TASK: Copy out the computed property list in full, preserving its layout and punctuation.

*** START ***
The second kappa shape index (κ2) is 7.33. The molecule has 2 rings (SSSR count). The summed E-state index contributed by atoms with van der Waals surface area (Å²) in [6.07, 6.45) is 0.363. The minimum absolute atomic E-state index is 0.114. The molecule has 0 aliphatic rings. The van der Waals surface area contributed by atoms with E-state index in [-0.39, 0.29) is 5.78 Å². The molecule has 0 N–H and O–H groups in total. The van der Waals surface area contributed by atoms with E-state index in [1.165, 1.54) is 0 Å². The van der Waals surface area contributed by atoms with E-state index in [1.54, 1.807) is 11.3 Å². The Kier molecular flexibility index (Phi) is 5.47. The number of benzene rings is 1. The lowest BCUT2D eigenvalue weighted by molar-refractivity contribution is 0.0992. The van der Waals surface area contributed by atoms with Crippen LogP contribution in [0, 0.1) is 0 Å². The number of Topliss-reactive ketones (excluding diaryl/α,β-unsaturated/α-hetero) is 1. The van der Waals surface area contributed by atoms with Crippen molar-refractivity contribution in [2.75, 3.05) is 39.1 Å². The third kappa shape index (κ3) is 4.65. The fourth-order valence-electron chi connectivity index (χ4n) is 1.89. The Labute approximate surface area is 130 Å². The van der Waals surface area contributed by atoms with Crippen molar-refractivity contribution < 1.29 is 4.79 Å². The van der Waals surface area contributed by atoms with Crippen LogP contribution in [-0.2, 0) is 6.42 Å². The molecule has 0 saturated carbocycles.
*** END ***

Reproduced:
The second kappa shape index (κ2) is 7.33. The molecule has 2 rings (SSSR count). The summed E-state index contributed by atoms with van der Waals surface area (Å²) in [6.07, 6.45) is 0.363. The minimum absolute atomic E-state index is 0.114. The molecule has 0 aliphatic rings. The van der Waals surface area contributed by atoms with E-state index in [-0.39, 0.29) is 5.78 Å². The molecule has 0 N–H and O–H groups in total. The van der Waals surface area contributed by atoms with E-state index in [1.165, 1.54) is 0 Å². The van der Waals surface area contributed by atoms with E-state index in [1.54, 1.807) is 11.3 Å². The Kier molecular flexibility index (Phi) is 5.47. The number of benzene rings is 1. The lowest BCUT2D eigenvalue weighted by molar-refractivity contribution is 0.0992. The van der Waals surface area contributed by atoms with Crippen LogP contribution in [0, 0.1) is 0 Å². The number of Topliss-reactive ketones (excluding diaryl/α,β-unsaturated/α-hetero) is 1. The van der Waals surface area contributed by atoms with Crippen molar-refractivity contribution in [2.75, 3.05) is 39.1 Å². The third kappa shape index (κ3) is 4.65. The fourth-order valence-electron chi connectivity index (χ4n) is 1.89. The Labute approximate surface area is 130 Å². The van der Waals surface area contributed by atoms with Crippen molar-refractivity contribution < 1.29 is 4.79 Å². The van der Waals surface area contributed by atoms with Crippen LogP contribution in [-0.2, 0) is 6.42 Å². The molecule has 0 saturated carbocycles.